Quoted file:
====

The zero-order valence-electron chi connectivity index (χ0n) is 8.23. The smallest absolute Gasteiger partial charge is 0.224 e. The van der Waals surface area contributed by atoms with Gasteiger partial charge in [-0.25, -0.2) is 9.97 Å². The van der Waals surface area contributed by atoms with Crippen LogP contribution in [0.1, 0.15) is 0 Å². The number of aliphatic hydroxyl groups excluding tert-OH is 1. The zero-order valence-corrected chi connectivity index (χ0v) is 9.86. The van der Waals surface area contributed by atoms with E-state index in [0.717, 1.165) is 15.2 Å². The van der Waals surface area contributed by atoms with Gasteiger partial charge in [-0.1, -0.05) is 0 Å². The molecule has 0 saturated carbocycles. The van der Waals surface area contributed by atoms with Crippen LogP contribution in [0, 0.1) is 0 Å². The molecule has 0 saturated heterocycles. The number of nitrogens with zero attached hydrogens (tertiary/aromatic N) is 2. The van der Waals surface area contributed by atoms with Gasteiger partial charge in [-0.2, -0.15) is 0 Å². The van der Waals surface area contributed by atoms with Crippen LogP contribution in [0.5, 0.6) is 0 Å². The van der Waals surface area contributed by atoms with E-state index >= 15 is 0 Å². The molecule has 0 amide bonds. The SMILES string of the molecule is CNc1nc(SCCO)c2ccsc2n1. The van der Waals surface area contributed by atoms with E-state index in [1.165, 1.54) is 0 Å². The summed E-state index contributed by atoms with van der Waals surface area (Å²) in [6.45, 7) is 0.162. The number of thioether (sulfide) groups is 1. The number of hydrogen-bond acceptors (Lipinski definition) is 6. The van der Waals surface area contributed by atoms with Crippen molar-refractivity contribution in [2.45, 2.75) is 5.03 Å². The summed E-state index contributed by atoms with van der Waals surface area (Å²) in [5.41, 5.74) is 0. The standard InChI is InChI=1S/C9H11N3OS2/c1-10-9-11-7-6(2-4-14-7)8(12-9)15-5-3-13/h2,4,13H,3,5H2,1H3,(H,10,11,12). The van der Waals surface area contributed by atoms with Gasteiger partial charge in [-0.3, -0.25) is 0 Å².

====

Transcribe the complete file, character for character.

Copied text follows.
The zero-order valence-electron chi connectivity index (χ0n) is 8.23. The smallest absolute Gasteiger partial charge is 0.224 e. The van der Waals surface area contributed by atoms with Gasteiger partial charge in [-0.25, -0.2) is 9.97 Å². The van der Waals surface area contributed by atoms with Crippen LogP contribution in [0.1, 0.15) is 0 Å². The number of aliphatic hydroxyl groups excluding tert-OH is 1. The zero-order valence-corrected chi connectivity index (χ0v) is 9.86. The van der Waals surface area contributed by atoms with E-state index in [0.717, 1.165) is 15.2 Å². The van der Waals surface area contributed by atoms with Gasteiger partial charge in [-0.1, -0.05) is 0 Å². The molecule has 0 saturated carbocycles. The van der Waals surface area contributed by atoms with Crippen LogP contribution in [0, 0.1) is 0 Å². The molecule has 0 saturated heterocycles. The number of nitrogens with zero attached hydrogens (tertiary/aromatic N) is 2. The van der Waals surface area contributed by atoms with Gasteiger partial charge in [-0.2, -0.15) is 0 Å². The van der Waals surface area contributed by atoms with Crippen LogP contribution in [0.5, 0.6) is 0 Å². The van der Waals surface area contributed by atoms with E-state index >= 15 is 0 Å². The molecule has 0 amide bonds. The SMILES string of the molecule is CNc1nc(SCCO)c2ccsc2n1. The van der Waals surface area contributed by atoms with E-state index in [1.165, 1.54) is 0 Å². The summed E-state index contributed by atoms with van der Waals surface area (Å²) in [6.45, 7) is 0.162. The number of thioether (sulfide) groups is 1. The number of hydrogen-bond acceptors (Lipinski definition) is 6. The van der Waals surface area contributed by atoms with Crippen molar-refractivity contribution in [2.45, 2.75) is 5.03 Å². The summed E-state index contributed by atoms with van der Waals surface area (Å²) in [5.41, 5.74) is 0. The standard InChI is InChI=1S/C9H11N3OS2/c1-10-9-11-7-6(2-4-14-7)8(12-9)15-5-3-13/h2,4,13H,3,5H2,1H3,(H,10,11,12). The van der Waals surface area contributed by atoms with Gasteiger partial charge in [-0.3, -0.25) is 0 Å².